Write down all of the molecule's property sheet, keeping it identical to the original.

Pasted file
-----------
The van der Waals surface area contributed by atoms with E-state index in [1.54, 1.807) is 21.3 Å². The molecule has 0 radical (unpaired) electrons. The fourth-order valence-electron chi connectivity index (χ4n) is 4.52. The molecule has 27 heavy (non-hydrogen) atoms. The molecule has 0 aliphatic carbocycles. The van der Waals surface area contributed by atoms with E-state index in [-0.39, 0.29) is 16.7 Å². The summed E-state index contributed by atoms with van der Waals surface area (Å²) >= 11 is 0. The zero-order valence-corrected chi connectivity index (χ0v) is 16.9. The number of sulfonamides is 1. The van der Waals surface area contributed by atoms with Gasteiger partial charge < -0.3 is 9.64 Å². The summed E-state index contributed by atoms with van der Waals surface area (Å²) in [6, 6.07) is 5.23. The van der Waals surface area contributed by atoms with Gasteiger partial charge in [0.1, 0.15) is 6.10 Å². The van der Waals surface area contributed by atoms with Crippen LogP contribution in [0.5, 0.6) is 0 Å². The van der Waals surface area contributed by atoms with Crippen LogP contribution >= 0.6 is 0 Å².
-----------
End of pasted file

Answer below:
The van der Waals surface area contributed by atoms with E-state index in [1.54, 1.807) is 21.3 Å². The molecule has 0 radical (unpaired) electrons. The fourth-order valence-electron chi connectivity index (χ4n) is 4.52. The molecule has 27 heavy (non-hydrogen) atoms. The molecule has 0 aliphatic carbocycles. The van der Waals surface area contributed by atoms with E-state index in [-0.39, 0.29) is 16.7 Å². The summed E-state index contributed by atoms with van der Waals surface area (Å²) >= 11 is 0. The zero-order valence-corrected chi connectivity index (χ0v) is 16.9. The number of sulfonamides is 1. The van der Waals surface area contributed by atoms with Gasteiger partial charge < -0.3 is 9.64 Å². The summed E-state index contributed by atoms with van der Waals surface area (Å²) in [6, 6.07) is 5.23. The van der Waals surface area contributed by atoms with Gasteiger partial charge in [0.1, 0.15) is 6.10 Å². The van der Waals surface area contributed by atoms with Crippen LogP contribution in [0.5, 0.6) is 0 Å². The van der Waals surface area contributed by atoms with Crippen LogP contribution >= 0.6 is 0 Å².